The World Bank has warned that the pandemic could increase income inequality and push up to 115 million people into extreme poverty this year.

Read the full story:

10:46 p.m. ET, October 20, 2020

Former FDA commissioner predicts US is a week away from "rapid acceleration" in Covid-19 cases

From CNN Health's Jacqueline Howard

Dr. Scott Gottlieb, then FDA Commissioner-designate, testifies during a Senate Health, Education, Labor and Pensions Committee hearing on Capitol Hill in Washington, DC, on April 5, 2017.
Dr. Scott Gottlieb, then FDA Commissioner-designate, testifies during a Senate Health, Education, Labor and Pensions Committee hearing on Capitol Hill in Washington, DC, on April 5, 2017. Zach Gibson/Getty Images

In about a week, the United States may see a "rapid acceleration" in Covid-19 cases, Dr. Scott Gottlieb, former commissioner of the US Food and Drug Administration, predicted on Monday.

"It's going to be a difficult fall and winter. I think we're about two or three weeks behind Europe — so we're about a week away from starting to enter a period where we're going to see a rapid acceleration in cases," Gottlieb told CNBC's Shepard Smith.

"We're seeing hospitalizations go up in 42 states right now, cases are going up in 45 states, and there really is no backstop," Gottlieb said. "The summer was a backstop of sorts to the spring surge and we have no therapeutic backstop and this season, the fall and winter season, is when this coronavirus is going to want to spread."

8:53 p.m. ET, October 20, 2020

UK Covid-19 death toll 3 times higher than the day before

From CNN's Hilary McGann in London

The UK recorded 241 new coronavirus deaths on Tuesday — more than three times the 80 deaths reported on Monday — according to the government's website. 

In each case, the person died within 28 days of first testing positive for coronavirus, the government explained.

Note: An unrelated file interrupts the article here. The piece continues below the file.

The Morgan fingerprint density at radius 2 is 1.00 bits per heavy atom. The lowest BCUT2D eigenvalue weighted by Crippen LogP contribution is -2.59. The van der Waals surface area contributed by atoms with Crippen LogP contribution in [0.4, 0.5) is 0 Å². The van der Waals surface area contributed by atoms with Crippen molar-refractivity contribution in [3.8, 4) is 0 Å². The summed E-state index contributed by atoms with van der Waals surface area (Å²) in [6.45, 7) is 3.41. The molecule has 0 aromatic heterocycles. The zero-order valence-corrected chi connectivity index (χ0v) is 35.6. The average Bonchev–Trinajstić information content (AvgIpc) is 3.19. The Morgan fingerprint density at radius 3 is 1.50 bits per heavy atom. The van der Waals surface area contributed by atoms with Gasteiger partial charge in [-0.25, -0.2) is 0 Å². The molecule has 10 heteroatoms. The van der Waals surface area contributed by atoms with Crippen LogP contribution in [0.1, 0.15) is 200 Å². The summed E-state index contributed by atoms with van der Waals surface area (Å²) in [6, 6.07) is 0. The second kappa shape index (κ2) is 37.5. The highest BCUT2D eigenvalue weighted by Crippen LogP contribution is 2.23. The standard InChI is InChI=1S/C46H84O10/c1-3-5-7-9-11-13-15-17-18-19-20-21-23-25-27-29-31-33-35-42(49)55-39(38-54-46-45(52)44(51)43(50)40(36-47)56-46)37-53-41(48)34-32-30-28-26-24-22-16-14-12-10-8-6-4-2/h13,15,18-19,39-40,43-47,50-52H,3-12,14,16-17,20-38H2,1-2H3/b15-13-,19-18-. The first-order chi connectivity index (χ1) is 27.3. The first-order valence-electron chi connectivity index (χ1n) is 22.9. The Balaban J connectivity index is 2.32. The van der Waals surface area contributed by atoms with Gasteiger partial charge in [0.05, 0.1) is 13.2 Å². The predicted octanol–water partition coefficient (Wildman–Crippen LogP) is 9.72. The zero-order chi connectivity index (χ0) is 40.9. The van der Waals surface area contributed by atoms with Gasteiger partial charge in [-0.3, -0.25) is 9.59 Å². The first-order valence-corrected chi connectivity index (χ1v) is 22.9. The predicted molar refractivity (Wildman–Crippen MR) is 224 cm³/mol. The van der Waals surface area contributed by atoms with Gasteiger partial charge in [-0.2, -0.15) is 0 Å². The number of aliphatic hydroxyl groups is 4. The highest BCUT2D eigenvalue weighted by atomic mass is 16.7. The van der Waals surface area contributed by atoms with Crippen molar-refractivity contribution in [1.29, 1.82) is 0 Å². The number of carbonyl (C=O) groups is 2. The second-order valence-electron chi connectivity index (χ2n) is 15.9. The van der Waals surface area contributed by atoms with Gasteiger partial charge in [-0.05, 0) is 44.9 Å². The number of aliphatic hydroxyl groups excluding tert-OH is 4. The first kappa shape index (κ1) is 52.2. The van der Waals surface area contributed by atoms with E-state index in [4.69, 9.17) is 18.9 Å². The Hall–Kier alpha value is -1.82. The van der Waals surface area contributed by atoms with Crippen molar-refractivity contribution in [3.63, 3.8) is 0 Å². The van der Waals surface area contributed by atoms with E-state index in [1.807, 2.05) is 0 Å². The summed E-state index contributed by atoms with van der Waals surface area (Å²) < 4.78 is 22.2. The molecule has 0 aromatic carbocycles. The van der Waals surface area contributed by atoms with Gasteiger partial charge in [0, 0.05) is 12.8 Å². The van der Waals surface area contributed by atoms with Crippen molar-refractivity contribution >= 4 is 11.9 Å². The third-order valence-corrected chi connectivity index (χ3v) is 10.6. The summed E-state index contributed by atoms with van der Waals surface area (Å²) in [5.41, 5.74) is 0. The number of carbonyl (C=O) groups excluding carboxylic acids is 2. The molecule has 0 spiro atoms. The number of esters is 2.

On Tuesday, another 21,331 cases were reported in the UK. 

9:24 p.m. ET, October 20, 2020

Daily coronavirus case numbers in the US are at levels not seen since the summer

From CNN's Jason Hanna and Christina Maxouris

A volunteer wearing a face mask displays a sign checking for Covid-19 test appointments from motorists arriving at Dodger Stadium in Los Angeles, on October 8.
A volunteer wearing a face mask displays a sign checking for Covid-19 test appointments from motorists arriving at Dodger Stadium in Los Angeles, on October 8. Frederic J. Brown/AFP/Getty Images

Daily coronavirus case numbers in the US are at levels not seen since the summer, and more than a dozen states set record highs for Covid-19 hospitalizations in the past week -- yet more evidence, experts say, of a difficult fall and winter ahead.

The country's seven-day average of new daily cases was above 58,300 as of Monday -- a level not seen since the first week of August, and climbing closer to the summer's peak of 67,200 on July 22.

Average daily new cases have soared 70% since September 12, when the country was at a two-month low of about 34,300.

As cold weather is likely to drive more gatherings indoors, the case level appears too high to avoid dangerous levels of infections and hospitalizations in the coming weeks, experts have said.

"(With) the fact that we're only going to see more transmission occur with indoor air, people inside, this is going to be a rough fall," Michael Osterholm, the director of the Center for Infectious Disease Research and Policy at the University of Minnesota, told CNN on Tuesday.

Read the full story: